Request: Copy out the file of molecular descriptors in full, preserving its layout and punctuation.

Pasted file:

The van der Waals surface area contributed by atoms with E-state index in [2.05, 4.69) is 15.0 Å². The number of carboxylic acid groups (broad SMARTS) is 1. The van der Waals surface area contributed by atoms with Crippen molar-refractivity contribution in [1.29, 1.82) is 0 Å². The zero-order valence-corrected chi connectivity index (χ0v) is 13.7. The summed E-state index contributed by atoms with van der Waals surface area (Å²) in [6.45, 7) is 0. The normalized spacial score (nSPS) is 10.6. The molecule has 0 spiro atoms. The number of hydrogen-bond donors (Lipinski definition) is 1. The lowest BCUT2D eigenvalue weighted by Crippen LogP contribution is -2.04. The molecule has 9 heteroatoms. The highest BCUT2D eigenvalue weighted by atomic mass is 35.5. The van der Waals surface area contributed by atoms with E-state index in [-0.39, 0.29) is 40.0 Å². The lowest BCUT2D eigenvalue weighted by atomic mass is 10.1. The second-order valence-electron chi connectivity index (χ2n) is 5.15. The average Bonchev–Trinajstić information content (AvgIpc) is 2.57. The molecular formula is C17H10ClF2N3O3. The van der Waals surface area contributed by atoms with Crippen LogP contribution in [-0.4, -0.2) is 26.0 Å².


The van der Waals surface area contributed by atoms with E-state index in [2.05, 4.69) is 15.0 Å². The number of carboxylic acid groups (broad SMARTS) is 1. The van der Waals surface area contributed by atoms with Crippen molar-refractivity contribution in [1.29, 1.82) is 0 Å². The zero-order valence-corrected chi connectivity index (χ0v) is 13.7. The summed E-state index contributed by atoms with van der Waals surface area (Å²) in [6.45, 7) is 0. The normalized spacial score (nSPS) is 10.6. The molecule has 0 spiro atoms. The number of hydrogen-bond donors (Lipinski definition) is 1. The lowest BCUT2D eigenvalue weighted by Crippen LogP contribution is -2.04. The molecule has 9 heteroatoms. The highest BCUT2D eigenvalue weighted by atomic mass is 35.5. The van der Waals surface area contributed by atoms with E-state index in [-0.39, 0.29) is 40.0 Å². The lowest BCUT2D eigenvalue weighted by atomic mass is 10.1. The second-order valence-electron chi connectivity index (χ2n) is 5.15. The average Bonchev–Trinajstić information content (AvgIpc) is 2.57. The molecular formula is C17H10ClF2N3O3. The van der Waals surface area contributed by atoms with Crippen LogP contribution in [-0.4, -0.2) is 26.0 Å².